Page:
The false goal of maximizing investment returns
Along about the middle of the dot-com boom--when the market had already had two years of 20% annual gains--I read an article that suggested that individual investors had no need of a cash reserve, because they could use credit cards in an emergency.
As I explained in my article about the credit squeeze , I think keeping a cash reserve is especially important right now, but I mention this article because I think it highlights a fundamental distinction in the way people think about investment returns.
Maximum investment returns
The article had a whole investment program, suggesting that you dispense with a cash reserve and instead invest 90% of your money in an S&P 500 stock fund and 10% of your money in zero-coupon bonds with a maturity date the same as your planned retirement date. When it was time to retire, you'd have three year's spending in zero-coupon bonds, plus about ten times that in stocks. The plan was to move the newly matured zero-coupon bonds into cash and use that money for day-to-day spending in retirement. Each year you were supposed to check the stock market performance and sell enough stocks to top off your cash account with enough to support three years spending--unless the market was down that year, in which case you waited a year and did the calculation again. Only if the market were down three years in a row would you need to sell stocks in a down year.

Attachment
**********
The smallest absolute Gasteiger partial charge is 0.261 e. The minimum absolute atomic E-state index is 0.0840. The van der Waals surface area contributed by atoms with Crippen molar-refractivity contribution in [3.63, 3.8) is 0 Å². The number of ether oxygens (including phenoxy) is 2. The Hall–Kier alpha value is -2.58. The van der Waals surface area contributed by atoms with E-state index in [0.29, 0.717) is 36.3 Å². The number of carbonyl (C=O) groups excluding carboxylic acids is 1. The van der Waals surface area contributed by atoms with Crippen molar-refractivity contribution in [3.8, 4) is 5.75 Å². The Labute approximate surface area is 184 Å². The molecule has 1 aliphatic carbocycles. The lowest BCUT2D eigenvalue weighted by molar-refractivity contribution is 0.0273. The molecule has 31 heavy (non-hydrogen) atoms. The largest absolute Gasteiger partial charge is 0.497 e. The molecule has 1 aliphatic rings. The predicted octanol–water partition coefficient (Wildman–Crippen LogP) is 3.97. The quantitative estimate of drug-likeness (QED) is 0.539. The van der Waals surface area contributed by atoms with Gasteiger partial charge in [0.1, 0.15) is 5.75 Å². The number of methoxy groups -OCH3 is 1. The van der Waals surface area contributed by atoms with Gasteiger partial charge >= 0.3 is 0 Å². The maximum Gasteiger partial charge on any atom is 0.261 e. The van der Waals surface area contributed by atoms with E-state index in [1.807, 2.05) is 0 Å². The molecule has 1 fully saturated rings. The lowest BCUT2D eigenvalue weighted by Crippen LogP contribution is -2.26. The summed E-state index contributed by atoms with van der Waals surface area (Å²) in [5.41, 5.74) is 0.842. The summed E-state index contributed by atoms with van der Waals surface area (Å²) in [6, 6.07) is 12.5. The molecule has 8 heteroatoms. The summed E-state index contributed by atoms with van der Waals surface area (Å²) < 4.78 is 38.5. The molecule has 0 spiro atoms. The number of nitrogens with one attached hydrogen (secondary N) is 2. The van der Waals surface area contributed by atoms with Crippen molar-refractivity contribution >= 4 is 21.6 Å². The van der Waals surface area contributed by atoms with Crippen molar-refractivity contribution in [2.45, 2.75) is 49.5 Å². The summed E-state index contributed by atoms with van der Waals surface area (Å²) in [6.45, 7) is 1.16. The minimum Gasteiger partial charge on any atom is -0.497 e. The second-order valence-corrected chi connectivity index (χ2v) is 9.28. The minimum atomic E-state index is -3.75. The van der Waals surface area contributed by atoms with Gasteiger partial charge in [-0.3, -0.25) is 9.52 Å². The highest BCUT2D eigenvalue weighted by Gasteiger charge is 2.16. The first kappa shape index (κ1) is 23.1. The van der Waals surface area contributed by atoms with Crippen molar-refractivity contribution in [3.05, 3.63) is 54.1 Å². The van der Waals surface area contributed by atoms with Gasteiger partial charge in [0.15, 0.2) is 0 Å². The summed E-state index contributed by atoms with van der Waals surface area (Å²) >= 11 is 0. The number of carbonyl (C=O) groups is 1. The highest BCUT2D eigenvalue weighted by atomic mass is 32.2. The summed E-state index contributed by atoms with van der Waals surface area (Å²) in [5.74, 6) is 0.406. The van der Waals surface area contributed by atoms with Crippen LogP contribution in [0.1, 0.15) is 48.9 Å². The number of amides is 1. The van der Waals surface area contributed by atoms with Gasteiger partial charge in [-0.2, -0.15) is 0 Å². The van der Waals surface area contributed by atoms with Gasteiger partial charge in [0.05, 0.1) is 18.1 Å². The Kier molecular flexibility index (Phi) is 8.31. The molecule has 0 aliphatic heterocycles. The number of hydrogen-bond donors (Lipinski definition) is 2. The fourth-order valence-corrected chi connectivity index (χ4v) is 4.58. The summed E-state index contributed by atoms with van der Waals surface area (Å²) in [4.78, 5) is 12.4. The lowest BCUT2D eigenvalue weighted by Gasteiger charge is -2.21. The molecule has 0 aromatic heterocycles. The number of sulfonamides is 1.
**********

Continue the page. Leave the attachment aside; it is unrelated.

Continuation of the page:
If you had a financial emergency before retirement, you just charged it on your credit card. You could then pay the debt off from current income. If current income wouldn't cover it, you could sell stock to cover it--but you could do it at a time of your own choosing.
People with a reasonably secure job in a reasonably secure industry could probably take the risk of having no cash reserve, and they'd probably come out ahead over a thirty year career by putting 90% of their money in stocks.
Supporting your goals
I think that plan is a bad one. The reason is not that it doesn't maximize returns--it probably does. The reason is that the goal of an investment portfolio is not to maximize returns. The goal of an investment portfolio is to support the investor's life goals. An investment portfolio has done its job if it:
- provides the capital to make major purchases along the way (a car, a house, tuition),
- provides a financial cushion against the vicissitudes of life, and
- lets the investor retire at a suitable standard of living,
all without taking income that's needed to support daily living.
Extra return over that is not a win if its cost is a level of risk that endangers the investor's financial plan rather than supporting it.
Have a life plan. Evaluate your investment portfolio for whether it supports that plan. Be suspicious if your plan is criticized for "not maximizing returns." The goal isn't maximum returns. The goal is returns that support your plan.